Newspaper Page Text
Judith Gap Journal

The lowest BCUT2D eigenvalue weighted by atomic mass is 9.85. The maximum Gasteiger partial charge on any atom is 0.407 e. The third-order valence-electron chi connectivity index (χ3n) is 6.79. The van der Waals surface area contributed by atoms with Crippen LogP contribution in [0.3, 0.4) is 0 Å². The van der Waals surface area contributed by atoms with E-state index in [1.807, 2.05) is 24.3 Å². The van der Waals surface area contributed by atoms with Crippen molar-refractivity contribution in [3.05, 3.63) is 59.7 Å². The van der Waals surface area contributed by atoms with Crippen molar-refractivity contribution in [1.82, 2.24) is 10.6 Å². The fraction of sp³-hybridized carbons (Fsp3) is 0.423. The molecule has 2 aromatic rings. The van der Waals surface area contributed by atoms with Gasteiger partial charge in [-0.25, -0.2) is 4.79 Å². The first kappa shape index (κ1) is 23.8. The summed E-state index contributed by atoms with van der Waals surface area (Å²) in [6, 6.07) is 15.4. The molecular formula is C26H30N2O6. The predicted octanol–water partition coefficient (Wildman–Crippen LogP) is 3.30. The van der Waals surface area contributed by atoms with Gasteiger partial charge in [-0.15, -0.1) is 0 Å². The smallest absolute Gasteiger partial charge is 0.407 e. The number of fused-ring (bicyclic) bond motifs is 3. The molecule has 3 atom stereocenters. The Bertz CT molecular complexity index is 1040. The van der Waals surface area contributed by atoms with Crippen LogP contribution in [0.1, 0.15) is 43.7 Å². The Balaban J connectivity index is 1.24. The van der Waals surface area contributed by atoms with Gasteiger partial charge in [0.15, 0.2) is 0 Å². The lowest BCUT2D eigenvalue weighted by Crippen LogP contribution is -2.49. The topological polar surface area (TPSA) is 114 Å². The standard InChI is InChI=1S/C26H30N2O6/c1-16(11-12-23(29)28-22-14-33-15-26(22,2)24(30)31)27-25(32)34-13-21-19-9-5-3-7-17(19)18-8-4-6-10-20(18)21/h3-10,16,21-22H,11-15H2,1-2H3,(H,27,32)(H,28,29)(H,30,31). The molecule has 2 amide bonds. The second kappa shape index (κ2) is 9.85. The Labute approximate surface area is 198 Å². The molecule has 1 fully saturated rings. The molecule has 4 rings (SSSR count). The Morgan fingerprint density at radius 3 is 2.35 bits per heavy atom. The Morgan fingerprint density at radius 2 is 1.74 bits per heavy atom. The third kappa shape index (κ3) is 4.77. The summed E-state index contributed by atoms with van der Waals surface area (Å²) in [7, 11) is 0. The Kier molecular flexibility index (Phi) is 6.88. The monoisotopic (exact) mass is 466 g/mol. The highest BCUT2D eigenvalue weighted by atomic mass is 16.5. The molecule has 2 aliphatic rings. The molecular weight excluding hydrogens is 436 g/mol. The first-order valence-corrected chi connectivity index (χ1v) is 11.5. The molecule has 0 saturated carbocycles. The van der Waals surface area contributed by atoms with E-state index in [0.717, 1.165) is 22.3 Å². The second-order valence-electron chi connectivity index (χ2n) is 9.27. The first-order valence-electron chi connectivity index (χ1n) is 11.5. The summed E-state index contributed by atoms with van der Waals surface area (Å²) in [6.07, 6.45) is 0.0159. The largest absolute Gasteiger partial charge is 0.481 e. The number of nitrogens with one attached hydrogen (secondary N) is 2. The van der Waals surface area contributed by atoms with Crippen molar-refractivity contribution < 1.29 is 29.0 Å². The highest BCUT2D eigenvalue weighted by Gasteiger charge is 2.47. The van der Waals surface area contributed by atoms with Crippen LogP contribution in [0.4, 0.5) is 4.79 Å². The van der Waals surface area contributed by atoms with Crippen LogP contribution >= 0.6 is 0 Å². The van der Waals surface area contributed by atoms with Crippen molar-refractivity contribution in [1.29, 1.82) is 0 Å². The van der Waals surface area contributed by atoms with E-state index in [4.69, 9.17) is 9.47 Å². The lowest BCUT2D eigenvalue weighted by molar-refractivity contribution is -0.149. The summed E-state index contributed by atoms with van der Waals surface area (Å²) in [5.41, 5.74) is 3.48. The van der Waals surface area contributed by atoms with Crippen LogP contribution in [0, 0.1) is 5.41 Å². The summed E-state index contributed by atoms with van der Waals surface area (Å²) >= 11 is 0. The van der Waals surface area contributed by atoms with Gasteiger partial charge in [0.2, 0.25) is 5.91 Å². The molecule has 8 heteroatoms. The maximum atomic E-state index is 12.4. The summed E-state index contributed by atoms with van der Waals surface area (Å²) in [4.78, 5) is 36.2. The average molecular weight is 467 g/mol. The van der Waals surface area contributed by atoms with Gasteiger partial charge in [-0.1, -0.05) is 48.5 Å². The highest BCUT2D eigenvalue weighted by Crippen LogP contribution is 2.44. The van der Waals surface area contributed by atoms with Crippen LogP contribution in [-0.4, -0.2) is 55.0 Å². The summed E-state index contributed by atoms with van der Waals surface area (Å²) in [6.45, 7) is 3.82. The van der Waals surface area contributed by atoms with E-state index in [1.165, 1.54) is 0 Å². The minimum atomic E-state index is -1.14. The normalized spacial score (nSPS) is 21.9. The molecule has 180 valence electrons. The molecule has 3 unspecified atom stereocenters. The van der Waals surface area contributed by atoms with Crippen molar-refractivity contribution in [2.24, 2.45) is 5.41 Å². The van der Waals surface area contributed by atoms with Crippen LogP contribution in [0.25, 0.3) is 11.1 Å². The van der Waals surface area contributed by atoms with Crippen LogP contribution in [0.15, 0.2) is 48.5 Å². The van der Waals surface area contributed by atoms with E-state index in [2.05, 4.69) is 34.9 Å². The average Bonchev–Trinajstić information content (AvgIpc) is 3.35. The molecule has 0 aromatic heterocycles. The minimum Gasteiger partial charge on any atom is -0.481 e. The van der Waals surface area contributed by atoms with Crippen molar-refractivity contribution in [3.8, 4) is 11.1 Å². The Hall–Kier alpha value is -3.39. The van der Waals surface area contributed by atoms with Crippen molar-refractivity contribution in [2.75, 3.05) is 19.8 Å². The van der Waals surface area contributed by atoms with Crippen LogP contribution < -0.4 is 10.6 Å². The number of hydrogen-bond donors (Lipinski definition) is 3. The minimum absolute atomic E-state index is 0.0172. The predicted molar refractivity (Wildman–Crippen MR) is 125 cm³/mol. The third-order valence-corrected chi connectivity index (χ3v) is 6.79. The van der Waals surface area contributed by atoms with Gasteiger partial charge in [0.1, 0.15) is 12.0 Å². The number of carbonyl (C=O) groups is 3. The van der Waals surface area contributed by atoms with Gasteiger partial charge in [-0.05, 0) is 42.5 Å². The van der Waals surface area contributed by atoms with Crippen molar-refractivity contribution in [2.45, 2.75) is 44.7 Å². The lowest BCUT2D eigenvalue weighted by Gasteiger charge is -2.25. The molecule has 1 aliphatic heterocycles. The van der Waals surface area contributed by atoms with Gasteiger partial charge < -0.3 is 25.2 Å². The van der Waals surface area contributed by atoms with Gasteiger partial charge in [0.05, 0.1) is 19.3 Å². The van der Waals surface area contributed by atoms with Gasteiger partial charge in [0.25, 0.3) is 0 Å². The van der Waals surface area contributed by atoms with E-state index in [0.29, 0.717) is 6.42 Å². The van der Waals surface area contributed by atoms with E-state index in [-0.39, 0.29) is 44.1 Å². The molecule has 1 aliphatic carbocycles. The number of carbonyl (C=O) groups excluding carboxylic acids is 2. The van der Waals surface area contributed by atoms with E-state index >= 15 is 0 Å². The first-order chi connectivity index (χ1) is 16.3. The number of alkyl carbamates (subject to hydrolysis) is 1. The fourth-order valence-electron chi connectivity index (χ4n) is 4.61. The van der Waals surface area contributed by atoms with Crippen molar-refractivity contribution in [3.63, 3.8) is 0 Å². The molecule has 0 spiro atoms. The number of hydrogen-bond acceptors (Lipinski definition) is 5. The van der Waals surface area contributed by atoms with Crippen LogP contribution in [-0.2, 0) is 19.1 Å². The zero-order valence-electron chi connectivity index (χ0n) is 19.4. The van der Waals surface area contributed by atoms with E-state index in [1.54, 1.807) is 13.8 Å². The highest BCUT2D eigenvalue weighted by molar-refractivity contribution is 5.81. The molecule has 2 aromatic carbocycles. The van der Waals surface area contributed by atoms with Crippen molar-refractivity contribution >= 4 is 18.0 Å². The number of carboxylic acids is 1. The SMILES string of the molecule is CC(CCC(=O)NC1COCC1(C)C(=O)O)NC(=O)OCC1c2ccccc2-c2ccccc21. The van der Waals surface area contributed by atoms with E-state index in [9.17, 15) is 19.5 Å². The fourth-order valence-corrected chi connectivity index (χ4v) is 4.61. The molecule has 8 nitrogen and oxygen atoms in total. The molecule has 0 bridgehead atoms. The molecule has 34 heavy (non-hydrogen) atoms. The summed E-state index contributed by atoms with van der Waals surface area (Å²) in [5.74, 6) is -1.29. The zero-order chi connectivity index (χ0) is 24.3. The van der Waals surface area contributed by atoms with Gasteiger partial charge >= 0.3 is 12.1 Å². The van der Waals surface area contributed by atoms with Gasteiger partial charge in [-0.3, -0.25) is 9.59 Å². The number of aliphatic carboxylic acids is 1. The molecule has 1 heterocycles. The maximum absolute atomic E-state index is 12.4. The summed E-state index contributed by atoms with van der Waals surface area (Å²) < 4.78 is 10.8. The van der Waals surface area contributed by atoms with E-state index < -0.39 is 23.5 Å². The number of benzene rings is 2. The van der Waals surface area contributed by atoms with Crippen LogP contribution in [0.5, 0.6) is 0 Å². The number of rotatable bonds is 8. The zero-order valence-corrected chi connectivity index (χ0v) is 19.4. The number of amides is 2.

VOL. 6. NO. 2. JUDITH OAP. MONTANA. FRIDAY. NOVEMBER 21, 1913. PRICE. FIVE CENTS PARK-TO-PARK LINE THROUGH MEAGHER At ii meeting with the Meagher enmity commissioners at White Sul phur Springs Supervisor Scott Lea vitt of the Jefferson national forest ivas assured that Meagher cuimtv would build its share of the park-lo park road up to a $:-!,<)(m limit. It has been estimated that I he cost of that portion of the road from (kla rier National park to Yellowstone National park, which lies in Cascade and Meagher counties will cost ap proximately 81W,OOt). Half of this sum will undoubtedly be supplied by the government as half of the road lies through the Jefferson, national forest, an l Hie other half of the road w ill he built at the expense of Meagli ier and Cascade; Cascade having the most territory to cover will pav about #5,000 of the balance and Meagher tint over $8,000. The road will run through Great Falls and White Sul phur Sprit gs. TOWNSHIP 11-15 SURVEYED FILINGS AFTER DEC. 2 Department of the Interior, 1'. S. Landotlice, Leuistown, Montana, Oc tober 81, 1918. Notice is hereby given that that the residue of township ilu, range 15c, tu. in., has been surveyed. The plat of survey of the lands af fected will be filed in this otiice on Dec. 2,1913, after which this otiice is prepaied to receive applications to enter or select said lands; also appli cations to adjust existing claims to lauiv. II. J. Kelly, Register. A. Hogeland, Receiver. TOWNSHIP 11=14 SURVEYED FILINGS AFTER DEC. 17 Department of the Interior, U. S. Landottice at Lewistown, Mont., November I I, 1913. Notice is hereby given that tlie of ficial plat of the survey of the residue ©f Township 11 north. L'ange 14 east, Montana i'nucipai Meridian, has been received in this otiice and will be tiled on the 17th day of December 1913,00 and after which date the lauds contained therein will be open to entry and all existing claims may be adjusted to the surveyed lines. 11. J. Kelly. A. Hogeland. Keg ster. Deceiver. AN APOSTROPHE TO THE TURKEY. Yet the Noble Bird Is Not Es eential to Thanksgiving. X T URKEY roasted good and brown, stuffed with chestnuts and oys ters, served with luscious cran berry sauce: turkey that really la turkey and needs neither a sign nor a telescope to proclaim tts Identity: real Thanksgiving turkey, that when properly masticated and swallowed re duces the eater to a condition of abso lute contentaient that enables him to greet the man with the gas Mil with a pleasant smile without stratntug his fconscience! That is the sort of bird that should grace every table in the land this Thanksgiving day. Of course It will not be found in every family, for tur keys are expensive and times are bard but in these holiday times of good cheer it is a poor sort of person who cannot stretch bis imagination far enough to put a pair of wings on a Juicy beefsteak If turkeys are beyond the limits of the purse try something else, be it a two ribbed roast or a more modest lot of chops Just be cause a fellow can't have a turkey is no reason why lie should he cross and ugly, for if he just lu-mgs himself*to believe it a roast or a • •impie of chops are just as good as a im-kei any day Try to he happy <>n Thanksgiving day, even if the absence of turkey brings on incipient spasms Why and how the turkey first he rn melinkcd with the religious holiday do not appear unless the good folks of old thought it but right and proper to feast the stomach and the mind to gether and seleeted the turkey be cause of tts many epicurean virtues os the stomach's best friend It Is enough to know that the festival day and the proud bird are associated for all timt» to conte FRIENDSHIP. True friendship's luws are by this rule exprest— Welcome the coming, speed the parting guest. —Alexander Tope. 1 : m M fm, m 19* m* mim ■ •a fi HüKTifig «s LCii,^ CAi?L15 News Snapshots Of the Week The ciigagenieut of Vincent Astor. tin* richest yneitvi society girl, was aunomiceil A tcrrillc storm caused <1 man in America, to Miss Helen Dinsinore Huntington, a New York he lives of over '.'iio in shipMisusters on the great lakes. A blizzard hit Miss Jessie Wilson, daughler of the president, wljo will marry Francis put the titiishiiig (>meties to her trousseau Two of the big football games of the sea son were scheduled for Nov. 15—namely, Vale-Prineetou at New l-fnveil, Colin., and li.irlniont h r.irlisle at the I'olo grounds. New York eilx (.'ommndore AI Crown, champion long distance swimmer of the country, left for Colon, at the Atlantic entrance of the Panama canal, to try to swim through the canal. Cleveland and stimmndiifp country with great fury H. Sayre at the White House <>n Nov. 25. put the tine "DO IT NOW" AS BUYING MOTTO "Not to be opened until Xmas." Put that on the package and send it ahead. Help the postal elerk and the store clerk to escape the terrors of the Christmas rush by shopping early. Do it now. Also make the fellow at the other end of the line, the one that is to get the present, make him hap py by letting him know be will be remembered on Christmas day and maybe lie will get busy and make others happy by sending presents. In other words, don't delay the Christmas shopping until Dec. 24. Do it now. That is not the language of the re quest but the postolfice department at Washington has begun its exhortation of the people to do Christmas shop ping early. Postmaster E. H Cooney lias received an appeal from the de partment to start the exortation in (Treat Falls unit every other postmas ter lu the country eitltei bus or soon will receive Ute same request. The department says to tell tl^e people they may use the words dou't open until Christmas day'* and of course, anyone who got a package with that sort of a plea on it wouldn't open it for any inducement, and therefore it is safe to follow the rule. The tiling which it is sought to ac complish, however, is not unpractical but it is ti real senvtce to ail. The patrons of the | 0 <totfice, it is point ed out, may aid tuts «ora o.\ ^ettiug their packages stauen early for iiicie is no one win> lines to miun Ute present lie has given will be <.ela>ed or will not arrive to make ilte ueatt of the one who receives it a little happier on Cm ist tuas morning. If all do their shopping a tittle ear lier aud mall Uteir packages accoitt ingly, there will ue no i rouiue in all being property iam*n c,u ui in good season. Intu wilt m ip the store clerk as « ell as t bot h arc limita . receive cousin the public, lit mas packng > m next few da \. s i »1(1 ;ii I i i.n a - .11 U w . hin I i.t* TH Estimated This Bird Is Worth $10 to j $20 a Year to the Farmer. The meadow lark is one of the j farmer's best friends. Some are ac- j fusing it of rating some seed grain. ; It may have done so, but grain is not J its principal diet. Insects form its ' main food. Grasshoppers seem to be its choice, though it eats most insects ; that are abundant, as beetles, bugs, caterpillars, flie 3 , etc. In the spring it eats a large number of cutworms. The mrarov; lark is a ground feeder, ■ go it gets many of the insects that ere overlook* d by the birds that live in trees. Some grain and weed seeds have been found in their stomach», but never any sprouted grain. Even in the winter the meadow lark feeds largely cn insects and weed seed. The weed seed included rag weed, smartweed and pigeon grass. It has been estimated that a meadow 1 er'- is worth ? 1 0 to ?20 a year to the farmer on account of the Insects that it eats. They should be encouraged and protected. Heavy Horses Pay Well. The breeding of heavy draft horses is always profitable, and it greatly adds to the farmer's income. Small, scrubby horses are not wanted, and the mares for breeding should be large and well built. The demand is for a draft horse of not less than 1,500 pounds. Size in a draft horse is ! necessary.—Rural Farmer. School For Potato Growers A course of lectures will be given to Montana potato growers at Itoze inan dining Farmers' week, January 21-29. Professor Whipple lias bad wide experience in potato culture in Colorado, Massachusetts, Kansas, and Montana, and is authority on dry land potato culture. He knows what the market wants, is an expert judge of exhibition potatoes, and lias worked out some very interesting origauial problems in potato culture. Montana is making a line reputa tion in growing superior spuds. "The Great Dig Halted 1'otalo''of the Northern Pacific dining service nour ishes. Yields are heavy, and quality superb, both irrigated and dry. Moreover the keeping conditions for feed potatoes are such as to commend the state as a source of seed for the southern planters. What is needed is co-operative effort to get Montana potatoes to market Other instruction will be given during Farmers' Week in farm man agement, animal husbandry. aud liomemaking, and many distinguish ed men from abroad will speak. The fish story is losing ncfie of ils pristine vitality. A catfish was caught in Kentucky wearing a pair of specta cles which an estimable citizen some time before laid lost overboard. The Illinois board of health has de clared that no more talcum powder shall he used in chop stioy. We had never supposed that those who ate chop suey cared what was In it. "A GET A T10NARCH RANGE' Thanksgiving Our line of Qood Things for Thanksgiving is com plete. Get a Lisk Roaster to Roast that Turkey 3t Will Certainly do It up Brown o K3 D k ThalStay Satisfactory : . . QUALITY STORE BEERS & HAYNES PIONEER MERCHANTS V Iteand Dollar Oat Tropliy. Montana growers can and ought lo win this thousand dollar tropliv for tiie liest peek of oats shown at the N at ioua I ICorn Exposition at Dalis, Texas. February 10th to 20|h. loll. The state of Colorado is offering a silver trophy, valued at * 1 , 000 . 00 . To become the property of any state, this most lie done three times. Al r-ady western'Canada has won it twice. The farmers fiom that sec tion grow good oats, and unless Mon tana growers come to the rescue, this line trophy is liable to cross tin- In ternational boundary line for the last time. Montana oats were good enough to win at New York and the> aie good enough to win at the coming corn exposition. It only ia quires one peek, and we appeal to the grow ers lo prepare their best samples and at least make entries in the oat .-lass at this coining show. We. shall lie glad to I u ■ uish loi in formation about entering and ship ping exhibits. Allred Atkinson, Secretary Montana Seed Giowi-rs' Association, Hozeman, Mont. HYPOCRISY. While charges of inconsisten cy, maladministration and graft are occupying public attention, it may be pertinent to remark that the political crime of the present decade Is not larceny, but hypocrisy. -Job E. Hedges. CONSUMPTION OF MEAT IN MONTANA Hased upon ligures received from one of the largest packing houses in in the country showing the average consumption of meat in the United States per person is .4701 pounds daily. Moiittuia, with an estimated popu lation of 500 , 000 , consumes so, 780,000 pounds of meat annually of a total wholesale value sis,213, 000 , accord to figures of W. swimllelmrst, com missioner of the bureau of labor and industry. Of this amoniil 71."on.(too pounds are slaughtered tn Montana and 12 , 000,000 pounds are shipped in. The packing house ligures show the average eousumptton ol meat per person annually is as follows: Iteef S0.S4 pounds, million 0.71 pounds, 7.54 I 12 loiinds, po ■Jli. Tn 0 ; ■ omuls. ,c of ;i. 13.— Imv in a of ! Il 1 .C 5 I '. hull:; une p's.pic • s of 1 In- f 11 all wav," < nil.gv of • CM. d 10 the c but i raliom . Ohio of (lie Stale Univers)! \, in me; problem of keeping 1 imy or girl ini re led in what i heiu done*ou the farm. "Willi one it may lie lien and chicks, another u ill paieli of potatoes, an acre of corn or Wheat, a lier of apple* 01 ri. riiei, a pig, calf, coll or sheep, lie should earn PHONE PROMOTERS MEET ON MONDAY Hanger l!av Greathouse of t?ie Jef f ei - on forest in tin* Snowies will ni et with all the farmers interested m ! he proposed lelenhone line from l e Mmwy ranger, sial ion to Judith • •upon Monday, Nov. 24, in this city. The place of meeting has not been delmitely decided upon, but willeitli ei 'ue in Kierslead's ball or in the Journal otiice. Mr Greathouse will have ligures to show the approximate cost of con st ruction. The government will fur nish the poles necessary for I lie line free oi charge, but will reserve the 1 ight to I ice use of the line on official business. They will also furnish wire insulator.-, etc., for tin* continu al ion of the line from the Iasi ranch house up to the ranger station. The suggestion has been made that the farmers do the work themselves thereby securing an adequate line at a minimum expenditure. The telephone line has been com pleted striking the farmers' line north of Hedgesville from the ranger station and anyone having urgent business with Un* ranger can get him by that route. Early next summer the line will be completed over the snowies to the Montana ranch, thus giving a direct connection with l.ewistown from the si al ion. The lines now in operation togeth er with the proposed new lines will have the Snowy mountains well sur rounded with telephone wires and in case of lire it will be an easy mat ter to notify tiie jauger and lire light ers. and learn and be materially reward ed, so that a small bank account can Ik* started in bis own name. Tiie lire insurance policy and the deed for tiie farm «liquid be hauled out of their hiding places and lie read by the young folks. A certificate of stock or a bond coupon, a promissory note, a receipt for tlie payment oi an ac count should occasionally be brought forth that their acqiininP-mcc may lie made.Young people should be con sulted as to tin* weight of animals, tlu* tune if marketing, and as to their value to the end that their judg ment may lie trained and tim I a real serious interest may lie aroused." Grief nnri Remorse. "No," said tlm stage manager, "yon are the heroine. You are supposed to suffer more than any hotly else in Hie play. You must put yourself into a frame of mind which represents grief and remorse." "I know." replied the leading ■wo man. "I'll try to make myself believe I'm one nf the people who paid *2 to see this play."—Washington fbf.